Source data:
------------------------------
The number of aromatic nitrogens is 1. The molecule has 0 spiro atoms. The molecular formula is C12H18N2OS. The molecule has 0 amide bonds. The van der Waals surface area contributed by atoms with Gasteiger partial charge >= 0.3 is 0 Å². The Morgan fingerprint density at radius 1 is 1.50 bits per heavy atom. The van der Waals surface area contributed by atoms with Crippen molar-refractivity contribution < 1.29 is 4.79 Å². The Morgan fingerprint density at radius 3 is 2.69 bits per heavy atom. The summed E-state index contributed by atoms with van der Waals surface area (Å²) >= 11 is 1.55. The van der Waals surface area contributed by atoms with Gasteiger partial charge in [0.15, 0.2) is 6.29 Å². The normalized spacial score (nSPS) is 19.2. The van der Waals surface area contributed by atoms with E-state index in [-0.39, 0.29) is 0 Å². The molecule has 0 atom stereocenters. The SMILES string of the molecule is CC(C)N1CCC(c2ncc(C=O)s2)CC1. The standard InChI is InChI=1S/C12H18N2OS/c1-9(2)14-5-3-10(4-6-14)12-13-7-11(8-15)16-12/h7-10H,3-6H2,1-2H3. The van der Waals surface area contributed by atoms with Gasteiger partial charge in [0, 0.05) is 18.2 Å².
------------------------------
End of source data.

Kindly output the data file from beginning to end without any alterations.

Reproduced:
The number of aromatic nitrogens is 1. The molecule has 0 spiro atoms. The molecular formula is C12H18N2OS. The molecule has 0 amide bonds. The van der Waals surface area contributed by atoms with Gasteiger partial charge >= 0.3 is 0 Å². The Morgan fingerprint density at radius 1 is 1.50 bits per heavy atom. The van der Waals surface area contributed by atoms with Crippen molar-refractivity contribution < 1.29 is 4.79 Å². The Morgan fingerprint density at radius 3 is 2.69 bits per heavy atom. The summed E-state index contributed by atoms with van der Waals surface area (Å²) >= 11 is 1.55. The van der Waals surface area contributed by atoms with Gasteiger partial charge in [0.15, 0.2) is 6.29 Å². The normalized spacial score (nSPS) is 19.2. The van der Waals surface area contributed by atoms with E-state index in [-0.39, 0.29) is 0 Å². The molecule has 0 atom stereocenters. The SMILES string of the molecule is CC(C)N1CCC(c2ncc(C=O)s2)CC1. The standard InChI is InChI=1S/C12H18N2OS/c1-9(2)14-5-3-10(4-6-14)12-13-7-11(8-15)16-12/h7-10H,3-6H2,1-2H3. The van der Waals surface area contributed by atoms with Gasteiger partial charge in [0, 0.05) is 18.2 Å².